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Posts published in “Day: June 25, 2009”

ID: Polling Otter and Minnick

Idaho's Greg Smith Associates polling is also actively pulling up numbers for leading political figures and - considering how static and one-sided things often are in Idaho - some of them ought to be of broader interest.

The strongest numbers among the major figures belong to 2nd District Representative Mike Simpson - his favorable/unfavorable is a very strong 56/8, or +48; as a benchmark, Simpson (now in his sixth term) typically wins general elections with two-thirds of the vote or a little higher. Senator Mike Crapo (59/17, or +42) is close to that, and freshman Senator Jim Risch (49/19, or +30) isn't far off.

That's all about what you expect; what's been less clear is what sort of numbers the new Democrat in the delegation, 1st District Representative Walt Minnick, would draw. Turns out that his numbers (47/20, or +27) are closely comparable to those of Risch, the other new member in the delegation. Those are sound, strong numbers for a Democrat; they suggest Minnick is well-positioned at least for now. There is one distinction: Minnick has a higher number of people saying they have "no opinion," meaning that he (and his opposition) has more room to sketch in a narrative about him between here in November 2010.

The other numbers of interest concern Governor C.L. "Butch" Otter, whose favorable/unfavorable now sits at 47/35 (+12), not terribly strong, and a clear decline from previous polling. Smith's comment on that: “On one hand, Otter certainly took some popularity hits due to the Legislative session. His insistence on desiring to raise gas/transportation-related taxes for road improvements, along with a negatively perceived Legislative session these tax stands contributed to, certainly caused some perceptual damage to Otter. But, recognize that these perceptions were measured only about a month after the Legislature ended – in other words, while memories are still fresh and haven’t had the time to 'mellow'. Potential Otter opponents who smell electoral blood would be wise to consider this, and ask themselves who specifically is ‘out there’ sufficiently perceived positively, ably, and credibly enough to be elected Governor in 2010.”

Still, sometimes these early results help make their own realities, as prospective campaigns come together, or fail to.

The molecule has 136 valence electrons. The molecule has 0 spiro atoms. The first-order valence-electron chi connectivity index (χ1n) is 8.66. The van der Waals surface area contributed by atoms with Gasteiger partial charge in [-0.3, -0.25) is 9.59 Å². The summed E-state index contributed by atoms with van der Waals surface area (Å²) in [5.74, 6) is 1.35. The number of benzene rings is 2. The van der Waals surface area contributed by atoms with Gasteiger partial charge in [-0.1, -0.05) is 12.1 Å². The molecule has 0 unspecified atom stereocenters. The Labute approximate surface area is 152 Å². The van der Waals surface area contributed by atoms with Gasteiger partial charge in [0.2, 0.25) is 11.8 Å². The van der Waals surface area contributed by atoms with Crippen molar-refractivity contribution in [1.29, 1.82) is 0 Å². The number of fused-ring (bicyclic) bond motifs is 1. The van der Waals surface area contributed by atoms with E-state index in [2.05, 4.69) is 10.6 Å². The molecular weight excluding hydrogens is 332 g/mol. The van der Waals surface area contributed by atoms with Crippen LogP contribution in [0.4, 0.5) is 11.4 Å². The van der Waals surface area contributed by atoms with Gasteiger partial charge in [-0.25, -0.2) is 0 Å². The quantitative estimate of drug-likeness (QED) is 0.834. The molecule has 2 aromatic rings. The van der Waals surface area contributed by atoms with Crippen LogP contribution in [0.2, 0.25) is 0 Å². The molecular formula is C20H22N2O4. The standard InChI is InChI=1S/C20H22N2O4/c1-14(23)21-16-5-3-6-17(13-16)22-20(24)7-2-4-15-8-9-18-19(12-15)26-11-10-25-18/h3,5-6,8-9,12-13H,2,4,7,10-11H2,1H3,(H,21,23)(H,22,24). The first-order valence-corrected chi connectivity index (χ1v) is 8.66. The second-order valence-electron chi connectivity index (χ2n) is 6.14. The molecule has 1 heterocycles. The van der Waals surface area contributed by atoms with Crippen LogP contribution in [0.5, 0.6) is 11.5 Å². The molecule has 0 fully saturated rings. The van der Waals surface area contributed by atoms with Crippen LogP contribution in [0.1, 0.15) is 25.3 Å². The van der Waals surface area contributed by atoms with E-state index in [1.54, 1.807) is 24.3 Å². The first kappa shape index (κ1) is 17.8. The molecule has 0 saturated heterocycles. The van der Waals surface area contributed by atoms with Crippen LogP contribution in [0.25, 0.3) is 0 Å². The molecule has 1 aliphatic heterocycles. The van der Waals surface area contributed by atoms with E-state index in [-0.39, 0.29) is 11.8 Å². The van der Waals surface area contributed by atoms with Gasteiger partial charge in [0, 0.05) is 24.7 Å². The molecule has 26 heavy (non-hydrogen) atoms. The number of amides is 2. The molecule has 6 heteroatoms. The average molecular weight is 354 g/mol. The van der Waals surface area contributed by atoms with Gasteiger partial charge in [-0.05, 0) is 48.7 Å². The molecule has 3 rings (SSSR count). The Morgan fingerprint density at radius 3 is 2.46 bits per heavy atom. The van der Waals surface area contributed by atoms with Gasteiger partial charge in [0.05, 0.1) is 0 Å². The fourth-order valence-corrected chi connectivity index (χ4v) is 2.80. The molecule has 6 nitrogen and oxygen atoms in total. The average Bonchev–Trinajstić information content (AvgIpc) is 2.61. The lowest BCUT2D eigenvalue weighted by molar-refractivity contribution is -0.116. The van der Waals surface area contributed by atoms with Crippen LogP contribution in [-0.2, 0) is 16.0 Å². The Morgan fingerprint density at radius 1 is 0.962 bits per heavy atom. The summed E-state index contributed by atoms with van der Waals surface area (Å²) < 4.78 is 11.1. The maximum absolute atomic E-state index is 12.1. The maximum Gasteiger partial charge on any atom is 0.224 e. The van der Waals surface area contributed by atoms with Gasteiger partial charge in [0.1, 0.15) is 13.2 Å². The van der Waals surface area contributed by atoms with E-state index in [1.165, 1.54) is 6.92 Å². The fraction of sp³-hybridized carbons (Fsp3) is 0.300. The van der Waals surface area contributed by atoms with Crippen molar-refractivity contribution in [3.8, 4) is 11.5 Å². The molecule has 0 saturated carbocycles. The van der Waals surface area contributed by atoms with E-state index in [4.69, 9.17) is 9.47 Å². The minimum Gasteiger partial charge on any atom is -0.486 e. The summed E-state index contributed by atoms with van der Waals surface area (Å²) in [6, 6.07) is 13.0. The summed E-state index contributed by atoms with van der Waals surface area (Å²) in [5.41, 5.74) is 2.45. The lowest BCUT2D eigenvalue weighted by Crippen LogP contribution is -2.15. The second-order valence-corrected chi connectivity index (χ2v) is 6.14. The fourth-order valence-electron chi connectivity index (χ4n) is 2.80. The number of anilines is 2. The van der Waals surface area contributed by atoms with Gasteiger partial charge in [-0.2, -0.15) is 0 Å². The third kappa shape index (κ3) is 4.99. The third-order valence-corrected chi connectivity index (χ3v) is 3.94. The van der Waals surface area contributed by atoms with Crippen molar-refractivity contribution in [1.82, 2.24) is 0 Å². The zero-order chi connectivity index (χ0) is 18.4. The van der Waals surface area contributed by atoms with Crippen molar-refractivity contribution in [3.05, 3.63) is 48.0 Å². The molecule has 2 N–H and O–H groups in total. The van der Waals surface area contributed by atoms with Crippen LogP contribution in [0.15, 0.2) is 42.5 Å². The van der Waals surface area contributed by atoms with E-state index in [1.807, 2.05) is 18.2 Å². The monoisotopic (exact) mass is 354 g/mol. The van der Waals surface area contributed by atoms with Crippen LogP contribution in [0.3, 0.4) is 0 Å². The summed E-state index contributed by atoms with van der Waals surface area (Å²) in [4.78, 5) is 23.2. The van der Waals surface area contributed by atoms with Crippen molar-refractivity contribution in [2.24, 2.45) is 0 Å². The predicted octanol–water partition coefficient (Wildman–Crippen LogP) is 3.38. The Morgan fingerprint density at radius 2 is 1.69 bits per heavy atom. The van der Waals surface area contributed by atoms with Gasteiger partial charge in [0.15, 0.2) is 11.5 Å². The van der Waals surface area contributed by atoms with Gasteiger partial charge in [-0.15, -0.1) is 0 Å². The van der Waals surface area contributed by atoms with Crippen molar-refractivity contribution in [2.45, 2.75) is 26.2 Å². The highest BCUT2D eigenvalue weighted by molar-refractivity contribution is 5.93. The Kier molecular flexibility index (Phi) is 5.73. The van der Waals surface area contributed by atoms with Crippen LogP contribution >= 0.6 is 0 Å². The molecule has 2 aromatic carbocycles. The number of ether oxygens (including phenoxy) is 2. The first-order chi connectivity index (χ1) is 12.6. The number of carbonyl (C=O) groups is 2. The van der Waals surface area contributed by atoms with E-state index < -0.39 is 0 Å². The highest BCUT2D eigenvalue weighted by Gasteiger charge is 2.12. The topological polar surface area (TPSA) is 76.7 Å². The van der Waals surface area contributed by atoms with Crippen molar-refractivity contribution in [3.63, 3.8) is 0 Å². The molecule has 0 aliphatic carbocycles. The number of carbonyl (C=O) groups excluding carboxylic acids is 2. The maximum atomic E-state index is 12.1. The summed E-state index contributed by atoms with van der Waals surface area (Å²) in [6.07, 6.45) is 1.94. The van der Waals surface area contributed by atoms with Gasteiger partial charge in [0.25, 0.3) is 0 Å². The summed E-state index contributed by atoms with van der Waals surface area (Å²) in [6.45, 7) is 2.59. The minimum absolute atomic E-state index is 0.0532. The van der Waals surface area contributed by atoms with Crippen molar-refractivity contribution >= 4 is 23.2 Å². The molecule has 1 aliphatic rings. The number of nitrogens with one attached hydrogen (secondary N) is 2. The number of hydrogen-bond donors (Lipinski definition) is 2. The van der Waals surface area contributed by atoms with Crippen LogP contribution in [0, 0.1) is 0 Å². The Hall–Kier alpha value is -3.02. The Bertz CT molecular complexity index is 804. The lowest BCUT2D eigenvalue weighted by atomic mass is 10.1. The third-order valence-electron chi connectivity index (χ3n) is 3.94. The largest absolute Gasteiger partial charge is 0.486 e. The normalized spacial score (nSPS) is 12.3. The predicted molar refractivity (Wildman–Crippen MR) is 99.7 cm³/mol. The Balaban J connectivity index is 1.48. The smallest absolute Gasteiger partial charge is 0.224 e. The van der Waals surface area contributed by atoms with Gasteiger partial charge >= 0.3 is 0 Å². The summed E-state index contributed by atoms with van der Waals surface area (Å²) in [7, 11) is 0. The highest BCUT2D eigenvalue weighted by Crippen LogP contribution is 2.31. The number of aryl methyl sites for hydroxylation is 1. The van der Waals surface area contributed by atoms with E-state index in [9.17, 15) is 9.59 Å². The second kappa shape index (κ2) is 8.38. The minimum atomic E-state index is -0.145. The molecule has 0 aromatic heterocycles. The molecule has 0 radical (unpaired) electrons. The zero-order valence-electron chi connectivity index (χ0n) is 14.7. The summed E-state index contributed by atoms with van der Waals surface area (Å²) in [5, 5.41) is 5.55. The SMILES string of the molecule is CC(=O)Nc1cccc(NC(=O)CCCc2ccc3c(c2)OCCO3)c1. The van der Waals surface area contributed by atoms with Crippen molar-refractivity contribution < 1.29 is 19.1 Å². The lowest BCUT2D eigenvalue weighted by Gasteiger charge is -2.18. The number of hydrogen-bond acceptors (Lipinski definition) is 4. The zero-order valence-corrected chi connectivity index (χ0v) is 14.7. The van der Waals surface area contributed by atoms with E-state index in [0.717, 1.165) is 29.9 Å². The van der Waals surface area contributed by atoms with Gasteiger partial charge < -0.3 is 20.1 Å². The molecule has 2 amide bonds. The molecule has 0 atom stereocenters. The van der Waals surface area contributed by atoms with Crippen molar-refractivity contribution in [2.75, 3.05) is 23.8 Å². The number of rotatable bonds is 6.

OR: Early-early gov polling

Daily Kos/Research 2000 has out a fairly thorough set of polling on the 2010 Oregon governor's race, which yet remains far from filling in clear contours. Just two substantial contenders - Democratic former Secretary of State Bill Bradbury and Republican businessman Allen Alley - are declared at this point, but there's little sense that the field on either side is near closed. Alley, for some reason, doesn't even figure in the polling, maybe because his chances of winning the Republican nomination are not great.

That still leaves the pollsters in the position of polling mostly possibilities rather than actual candidates, which could have some results skewed. Still, there plenty here of interest.

The prospects polled were, on the Democratic side, Bradbury, former Governor John Kitzhaber, Representative Peter DeFazio, and 2008 Senate candidate Steve Novick; and on the Republican side, former Senator Gordon Smith (who may have taken himself out of contention), Representative Greg Walden (who seems likely to have done likewise) and state Senator Jason Atkinson, the one person polled who ran for governor in 2006. (Most frequent guesses seem to run against a DeFazio candidacy too, though that's more speculative.) President Barack Obama also was polled for favorability.

A few observations.

bullet Obama seems to be far more popular (favorable/unfavorable 62-31, or +31) than any of the Oregonians, and practically everyone had an opinion (just 7% didn't). The Oregon name who really stuck out in terms of everyone having an opinion was Smith, whose "no opinion" was just 13%; but that's of no help, since his favorable/unfavorable gap is -9, into unpopular territory, no a good place from which to start a campaign. The two candidates with best standing were Kitzhaber at +20 and DeFazio at +25; the difference probably is more or less erased by Kitzhaber's larger name familiarity around the state (28% had no opinion of him). Bradbury and Novick were in net positive territory, but the more than half of Oregonians polled had no opinion of them, so they would be virtually building from scratch in campaigning terms. Atkinson's numbers (+10) were in the Bradbury/Novick range, and Walden's a little better than that (+11) but a favorable still only at 36%.

bullet In head to heads, Kitzhaber and DeFazio were polling at winning not massively but solidly over all three Republicans. Bradbury was seen as winning but within the margin of error in matchups against Smith or Walden but substantially ahead of Atkinson. Novick was polled as losing to all three Republicans.

Of course, all of this is pre-campaign, and these numbers can and do change once campaigns commence. The high no-opinion factor also matters. Even two-term Governor Kitzhaber (who left office back at the end of 2002) will still have some re-introduction to do, to newcomers and some others. But as this begins, the strongest opening hands likely would be those of Kitzhaber and DeFazio; the next question is whether either of them run.